21 JUNE 1913, Page 16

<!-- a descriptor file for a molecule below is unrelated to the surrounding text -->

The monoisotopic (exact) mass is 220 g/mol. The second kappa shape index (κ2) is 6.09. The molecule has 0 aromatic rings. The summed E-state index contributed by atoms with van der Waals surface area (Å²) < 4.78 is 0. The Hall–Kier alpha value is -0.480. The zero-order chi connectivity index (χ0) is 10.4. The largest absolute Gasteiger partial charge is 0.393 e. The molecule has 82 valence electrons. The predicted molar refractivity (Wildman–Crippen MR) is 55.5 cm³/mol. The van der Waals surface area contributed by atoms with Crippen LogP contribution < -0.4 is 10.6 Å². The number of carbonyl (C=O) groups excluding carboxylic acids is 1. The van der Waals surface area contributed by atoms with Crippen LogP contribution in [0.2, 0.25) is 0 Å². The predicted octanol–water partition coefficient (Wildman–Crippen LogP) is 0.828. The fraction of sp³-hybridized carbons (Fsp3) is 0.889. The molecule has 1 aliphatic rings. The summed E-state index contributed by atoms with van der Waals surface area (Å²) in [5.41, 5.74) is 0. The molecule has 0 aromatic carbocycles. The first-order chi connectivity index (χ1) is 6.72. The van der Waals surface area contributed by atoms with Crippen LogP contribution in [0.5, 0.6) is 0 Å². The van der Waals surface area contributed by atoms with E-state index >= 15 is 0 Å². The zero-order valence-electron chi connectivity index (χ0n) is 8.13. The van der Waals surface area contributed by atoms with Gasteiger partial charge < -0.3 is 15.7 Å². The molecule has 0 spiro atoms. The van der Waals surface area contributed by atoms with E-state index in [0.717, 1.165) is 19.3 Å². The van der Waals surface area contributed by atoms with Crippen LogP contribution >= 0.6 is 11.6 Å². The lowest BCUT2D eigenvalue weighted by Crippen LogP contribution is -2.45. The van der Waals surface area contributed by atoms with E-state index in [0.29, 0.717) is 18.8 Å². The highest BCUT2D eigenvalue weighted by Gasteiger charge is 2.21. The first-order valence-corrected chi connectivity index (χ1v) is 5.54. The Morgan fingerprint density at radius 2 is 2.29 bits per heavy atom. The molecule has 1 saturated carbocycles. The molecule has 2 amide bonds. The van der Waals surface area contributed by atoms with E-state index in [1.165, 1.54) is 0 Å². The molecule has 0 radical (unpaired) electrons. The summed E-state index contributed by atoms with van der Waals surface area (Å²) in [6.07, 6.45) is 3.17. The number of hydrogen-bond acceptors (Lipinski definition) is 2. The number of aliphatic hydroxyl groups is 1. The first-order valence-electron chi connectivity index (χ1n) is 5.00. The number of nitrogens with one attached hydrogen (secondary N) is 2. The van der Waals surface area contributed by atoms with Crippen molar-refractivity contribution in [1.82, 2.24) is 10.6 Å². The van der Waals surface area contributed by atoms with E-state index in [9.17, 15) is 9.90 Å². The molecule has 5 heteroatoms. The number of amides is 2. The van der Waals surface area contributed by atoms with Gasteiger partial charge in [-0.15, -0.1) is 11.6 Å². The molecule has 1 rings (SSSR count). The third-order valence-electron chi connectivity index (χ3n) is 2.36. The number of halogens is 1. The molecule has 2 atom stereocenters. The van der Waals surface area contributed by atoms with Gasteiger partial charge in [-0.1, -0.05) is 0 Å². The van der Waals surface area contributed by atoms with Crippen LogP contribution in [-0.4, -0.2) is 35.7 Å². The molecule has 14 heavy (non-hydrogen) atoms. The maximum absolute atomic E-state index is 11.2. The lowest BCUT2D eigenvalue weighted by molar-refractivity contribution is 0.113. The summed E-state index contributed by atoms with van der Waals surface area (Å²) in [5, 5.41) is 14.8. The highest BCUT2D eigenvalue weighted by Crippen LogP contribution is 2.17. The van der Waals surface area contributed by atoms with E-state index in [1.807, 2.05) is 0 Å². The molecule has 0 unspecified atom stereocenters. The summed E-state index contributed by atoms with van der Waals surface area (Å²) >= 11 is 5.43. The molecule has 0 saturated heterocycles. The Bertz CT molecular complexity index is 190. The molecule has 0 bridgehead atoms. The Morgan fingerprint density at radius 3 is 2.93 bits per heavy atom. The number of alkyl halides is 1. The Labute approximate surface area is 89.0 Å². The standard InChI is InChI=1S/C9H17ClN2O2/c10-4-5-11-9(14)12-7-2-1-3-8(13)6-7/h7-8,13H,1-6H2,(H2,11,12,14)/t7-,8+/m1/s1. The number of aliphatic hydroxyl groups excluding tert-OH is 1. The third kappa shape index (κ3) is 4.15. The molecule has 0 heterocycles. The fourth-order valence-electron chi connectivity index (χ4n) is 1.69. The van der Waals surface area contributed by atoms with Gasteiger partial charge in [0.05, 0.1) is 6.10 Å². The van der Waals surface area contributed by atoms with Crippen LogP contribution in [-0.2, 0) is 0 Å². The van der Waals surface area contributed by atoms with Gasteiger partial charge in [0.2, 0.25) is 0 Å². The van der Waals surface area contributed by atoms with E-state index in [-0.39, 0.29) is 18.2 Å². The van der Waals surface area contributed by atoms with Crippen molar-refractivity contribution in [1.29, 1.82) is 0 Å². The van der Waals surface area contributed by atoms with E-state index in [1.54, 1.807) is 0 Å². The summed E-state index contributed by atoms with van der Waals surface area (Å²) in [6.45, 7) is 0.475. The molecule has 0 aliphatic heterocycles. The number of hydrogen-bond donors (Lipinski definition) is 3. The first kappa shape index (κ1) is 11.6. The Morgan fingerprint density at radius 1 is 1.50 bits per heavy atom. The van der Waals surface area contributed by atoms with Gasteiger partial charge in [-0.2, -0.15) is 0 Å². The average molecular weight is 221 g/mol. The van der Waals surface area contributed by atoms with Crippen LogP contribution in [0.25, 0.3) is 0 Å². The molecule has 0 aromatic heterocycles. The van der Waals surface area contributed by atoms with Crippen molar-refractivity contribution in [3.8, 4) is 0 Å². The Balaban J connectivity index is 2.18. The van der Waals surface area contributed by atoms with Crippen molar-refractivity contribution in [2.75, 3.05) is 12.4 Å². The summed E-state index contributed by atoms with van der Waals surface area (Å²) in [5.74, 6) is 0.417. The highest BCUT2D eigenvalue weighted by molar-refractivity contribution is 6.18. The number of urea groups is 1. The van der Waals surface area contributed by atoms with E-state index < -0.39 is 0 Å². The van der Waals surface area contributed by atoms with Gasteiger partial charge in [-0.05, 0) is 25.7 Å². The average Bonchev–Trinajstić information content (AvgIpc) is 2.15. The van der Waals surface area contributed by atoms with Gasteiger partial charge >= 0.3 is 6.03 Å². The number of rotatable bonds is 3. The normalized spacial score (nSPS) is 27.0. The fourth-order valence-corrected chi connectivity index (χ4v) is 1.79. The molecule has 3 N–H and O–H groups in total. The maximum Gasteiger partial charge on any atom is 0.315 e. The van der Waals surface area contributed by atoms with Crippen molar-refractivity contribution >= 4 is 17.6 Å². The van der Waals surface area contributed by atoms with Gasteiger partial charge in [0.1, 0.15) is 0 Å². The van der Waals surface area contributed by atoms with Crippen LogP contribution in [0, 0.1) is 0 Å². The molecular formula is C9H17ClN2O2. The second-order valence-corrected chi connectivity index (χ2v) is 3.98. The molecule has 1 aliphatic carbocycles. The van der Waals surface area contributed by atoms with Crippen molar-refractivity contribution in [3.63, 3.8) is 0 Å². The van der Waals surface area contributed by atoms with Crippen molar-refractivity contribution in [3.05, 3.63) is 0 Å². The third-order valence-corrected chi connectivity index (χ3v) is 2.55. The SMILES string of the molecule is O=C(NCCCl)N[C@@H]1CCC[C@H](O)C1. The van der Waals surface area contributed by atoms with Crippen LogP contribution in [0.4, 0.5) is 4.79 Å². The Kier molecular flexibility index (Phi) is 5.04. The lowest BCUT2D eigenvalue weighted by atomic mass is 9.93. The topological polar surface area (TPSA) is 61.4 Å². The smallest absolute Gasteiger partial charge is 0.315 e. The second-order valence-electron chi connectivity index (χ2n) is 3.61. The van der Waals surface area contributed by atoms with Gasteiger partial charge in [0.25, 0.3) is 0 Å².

[To THE EDITOR OF THE "SPECTATOR."] SIR,—Your article on "Nature Reserves," calling attention to the formation of a society for the protection of our wild fauna and flora, will be welcomed by many. Nature-study is rightly encouraged in all our schools. With this has sprung up a demand for specimens, which in its turn has produced the professional hunter. Some of the finest ponds near London are those in Epping Forest. They contain an abundance and variety of plant and animal life not to be equalled within a radius of fifteen miles of Charing Cross. On a recent visit to the Forest I found the water in one of the ponds thick and muddy; a second and third were in the same condition. Continuing my walk, I overtook a man equipped with apparatus which aroused my curiosity. He had a net made of sacking ; in the mouth was fitted an iron hoop 18 inches in diameter, to which was attached a long cord. This was flung into the pond, the contents of which were literally scooped out. The material gathered was carefully examined for large forms, water snails, spiders, newts, and such-like, the debris being left in heaps on the bank, not replaced in the water. Probably a dozen ponds would be visited and treated in a similar manner. I then recalled other ponds in the north of London with heaps of dried material distributed around the borders, and the cause of their existence now became apparent. On inquiry I found that the catch was despatched to various institutions about the country, from which came a regular demand for all forms of pond life. Unless some restriction is placed on the wholesale removal of the contents of the Forest ponds it is evident the balance will be destroyed, and some of the most interesting forms of the fauna and flora, which have taken generations to establish themselves, will disappear entirely. The life-history, periodicity, and distribution of many of the algae, rotifera, and crustacea have yet to be worked out, and the opportunities of Londoners for studying them are becoming less each year, as the ponds around London are fast disappearing, owing to building operations and